GREENVILLE, SC (WSPA) – Greenville’s Unity Park now has a new mural in honor of two community advocates.

A mural of E.B. Holloway and his wife Hattie is now on the side of Unity Park‘s Welcome Center.

It was unveiled and dedicated during the city’s Juneteenth celebration.

“Well, what’s going on here today, is the commemoration of a mural of Rev. E.B. Holloway, who was one of the basic founders of the park–of the new park in that, he is the one that fought the city so hard to get this particular playground given back to us,” said Greenville City Council member Lillian Brock Flemming.

Back in the 1930’s, officials said Mayberry Park was a place for Black children to play.

“The Southernside community – West Greenville – was the only park given to African Americans back in the early 30s, and then the city itself slowly took pieces back,” Flemming said.

Flemming said the city took two-thirds of Mayberry Park and created the Meadowbrook Stadium, which was segregated.

“And so he went to beg and ask for this park back in 1939,” Flemming said. “He got some help, and one of the help, was the great-grandmother of Mayor Knox White,” she said. “Then they built the white Meadowbrook Baseball Stadium, taking the majority of the Mayberry Park and then blacks couldn’t go to it, because it was segregated.”

“So we didn’t have anything,” Flemming said.

More than 80 years later, people of all races are able to play and dance after Holloway’s vision of having a safe place for families.

The City of Greenville’s website said back in March of 1939, Holloway wrote, “The Negroes of this city have been seeking for some time for an outlet for the surplus energy of their boys and girls, also for people in general. We want the park because we need it. We want the park because our social and recreational life is at stake. Please give us a park.”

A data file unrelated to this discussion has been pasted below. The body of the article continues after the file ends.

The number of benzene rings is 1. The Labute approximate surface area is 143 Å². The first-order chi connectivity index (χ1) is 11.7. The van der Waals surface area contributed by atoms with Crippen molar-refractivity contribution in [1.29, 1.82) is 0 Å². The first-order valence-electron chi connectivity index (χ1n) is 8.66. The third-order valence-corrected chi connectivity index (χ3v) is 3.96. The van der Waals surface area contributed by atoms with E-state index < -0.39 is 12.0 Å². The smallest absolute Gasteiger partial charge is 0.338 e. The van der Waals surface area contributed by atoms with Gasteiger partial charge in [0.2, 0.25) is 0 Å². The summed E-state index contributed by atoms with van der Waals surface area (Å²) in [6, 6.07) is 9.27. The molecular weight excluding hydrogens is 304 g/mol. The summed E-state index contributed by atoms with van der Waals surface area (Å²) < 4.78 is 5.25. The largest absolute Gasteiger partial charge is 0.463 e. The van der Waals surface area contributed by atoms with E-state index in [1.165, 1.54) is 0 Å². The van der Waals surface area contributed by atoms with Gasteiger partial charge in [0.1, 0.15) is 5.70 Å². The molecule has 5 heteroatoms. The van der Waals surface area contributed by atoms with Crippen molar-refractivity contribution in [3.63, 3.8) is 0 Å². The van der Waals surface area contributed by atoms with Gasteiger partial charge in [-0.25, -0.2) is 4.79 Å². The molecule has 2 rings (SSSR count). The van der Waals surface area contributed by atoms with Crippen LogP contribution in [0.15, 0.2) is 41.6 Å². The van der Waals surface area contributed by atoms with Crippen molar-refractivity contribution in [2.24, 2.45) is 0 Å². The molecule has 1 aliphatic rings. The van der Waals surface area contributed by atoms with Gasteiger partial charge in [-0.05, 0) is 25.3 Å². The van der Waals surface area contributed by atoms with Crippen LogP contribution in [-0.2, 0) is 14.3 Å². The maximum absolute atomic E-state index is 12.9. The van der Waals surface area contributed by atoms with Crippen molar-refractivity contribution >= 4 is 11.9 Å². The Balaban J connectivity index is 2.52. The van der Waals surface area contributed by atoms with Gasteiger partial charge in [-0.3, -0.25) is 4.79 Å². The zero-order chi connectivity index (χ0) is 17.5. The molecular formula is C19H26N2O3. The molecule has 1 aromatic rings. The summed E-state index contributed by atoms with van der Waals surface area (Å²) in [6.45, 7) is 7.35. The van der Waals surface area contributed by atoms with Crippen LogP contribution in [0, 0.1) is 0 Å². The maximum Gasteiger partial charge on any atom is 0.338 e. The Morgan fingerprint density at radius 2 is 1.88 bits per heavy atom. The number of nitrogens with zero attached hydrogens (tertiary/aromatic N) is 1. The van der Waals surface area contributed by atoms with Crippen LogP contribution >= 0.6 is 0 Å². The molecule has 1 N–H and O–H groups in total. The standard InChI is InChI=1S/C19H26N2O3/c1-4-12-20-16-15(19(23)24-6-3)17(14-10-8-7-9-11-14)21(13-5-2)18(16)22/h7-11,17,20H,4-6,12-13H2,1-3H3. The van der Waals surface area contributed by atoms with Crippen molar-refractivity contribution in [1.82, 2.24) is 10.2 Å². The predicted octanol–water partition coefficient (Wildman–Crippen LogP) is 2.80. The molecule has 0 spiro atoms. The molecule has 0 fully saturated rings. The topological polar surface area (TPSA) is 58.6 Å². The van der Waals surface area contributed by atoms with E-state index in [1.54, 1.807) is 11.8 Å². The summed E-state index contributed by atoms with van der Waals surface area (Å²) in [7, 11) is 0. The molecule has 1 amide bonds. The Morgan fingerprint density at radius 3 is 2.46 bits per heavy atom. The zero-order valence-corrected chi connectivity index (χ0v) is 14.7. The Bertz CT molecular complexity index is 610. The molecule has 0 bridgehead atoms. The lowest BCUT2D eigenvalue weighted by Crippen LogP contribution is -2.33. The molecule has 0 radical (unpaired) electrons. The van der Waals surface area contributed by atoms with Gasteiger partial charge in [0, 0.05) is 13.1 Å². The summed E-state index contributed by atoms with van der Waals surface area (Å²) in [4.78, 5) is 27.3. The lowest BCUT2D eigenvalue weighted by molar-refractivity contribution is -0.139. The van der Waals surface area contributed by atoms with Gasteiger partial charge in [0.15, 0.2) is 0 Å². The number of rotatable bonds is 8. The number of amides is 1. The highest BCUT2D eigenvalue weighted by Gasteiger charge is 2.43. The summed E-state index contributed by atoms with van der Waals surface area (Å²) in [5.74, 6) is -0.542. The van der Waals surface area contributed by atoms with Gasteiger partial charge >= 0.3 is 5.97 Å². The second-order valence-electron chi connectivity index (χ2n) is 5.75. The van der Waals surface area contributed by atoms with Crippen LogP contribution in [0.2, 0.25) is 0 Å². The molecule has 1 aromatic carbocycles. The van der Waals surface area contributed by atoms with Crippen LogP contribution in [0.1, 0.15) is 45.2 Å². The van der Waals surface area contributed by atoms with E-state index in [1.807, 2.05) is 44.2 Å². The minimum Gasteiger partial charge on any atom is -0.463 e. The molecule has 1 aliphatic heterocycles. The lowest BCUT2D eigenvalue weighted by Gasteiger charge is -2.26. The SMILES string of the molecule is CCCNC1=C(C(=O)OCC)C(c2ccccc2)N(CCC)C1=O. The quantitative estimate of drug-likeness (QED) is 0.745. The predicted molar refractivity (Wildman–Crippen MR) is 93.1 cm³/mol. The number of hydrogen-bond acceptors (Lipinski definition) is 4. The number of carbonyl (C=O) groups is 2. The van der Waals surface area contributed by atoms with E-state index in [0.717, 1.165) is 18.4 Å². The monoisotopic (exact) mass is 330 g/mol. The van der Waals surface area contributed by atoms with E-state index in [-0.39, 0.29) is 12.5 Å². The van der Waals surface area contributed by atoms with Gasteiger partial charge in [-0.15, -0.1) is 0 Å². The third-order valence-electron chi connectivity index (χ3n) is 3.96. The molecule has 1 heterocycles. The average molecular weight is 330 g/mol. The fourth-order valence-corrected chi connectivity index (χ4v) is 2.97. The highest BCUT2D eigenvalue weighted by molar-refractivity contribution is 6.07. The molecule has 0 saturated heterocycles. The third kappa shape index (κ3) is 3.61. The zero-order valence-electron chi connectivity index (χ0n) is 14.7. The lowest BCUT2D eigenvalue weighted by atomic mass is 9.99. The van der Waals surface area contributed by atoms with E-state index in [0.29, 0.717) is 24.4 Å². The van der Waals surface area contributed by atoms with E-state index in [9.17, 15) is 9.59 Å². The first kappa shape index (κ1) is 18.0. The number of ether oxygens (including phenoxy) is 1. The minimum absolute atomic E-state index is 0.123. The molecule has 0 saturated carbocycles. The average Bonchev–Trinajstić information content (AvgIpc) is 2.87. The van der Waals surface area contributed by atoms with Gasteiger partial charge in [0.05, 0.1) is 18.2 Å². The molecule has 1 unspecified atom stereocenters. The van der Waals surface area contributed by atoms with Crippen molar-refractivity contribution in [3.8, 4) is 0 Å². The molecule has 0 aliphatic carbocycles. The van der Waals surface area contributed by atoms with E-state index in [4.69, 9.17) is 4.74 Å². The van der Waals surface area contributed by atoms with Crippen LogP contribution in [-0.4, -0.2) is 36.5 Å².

“I felt like it was the monument of a combination of all the years that we have struggled to have our place in Greenville,” said resident Yvonne Reeder. “And to have their pictures on the wall is saying to everyone who comes to visit this welcome center, that yes, there were proud black people who were intelligent, who have a place in Greenville.”

During the event, poetry was read and park goers were able to view live art, all while celebrating freedom from slavery.

“And there’s no way that you could listen to that poetry and look into those eyes and not realize that this our ancestral ground. This is our Juneteenth. This is our freedom,” said Dr. Gail Wilson Awan, President and CEO of the Urban League of the Upstate.

Friday’s event was personal for many in Greenville.

“You think of all those who’ve gone on, they didn’t get a chance to see it, but I can see it,” Flemming said. “It is great history. In that, some of the things that were promised to us are now being realized.”

Now people are able to see a promise fulfilled, that will forever be painted in history.

“It makes me feel so proud that Greenville has come this far in its history, to the point where, people who had made a considerable contribution to this community, are recognized and in such a predominant spot, that’s over looking the dream that Mr. Holloway had,” said resident Sylvia Palmer.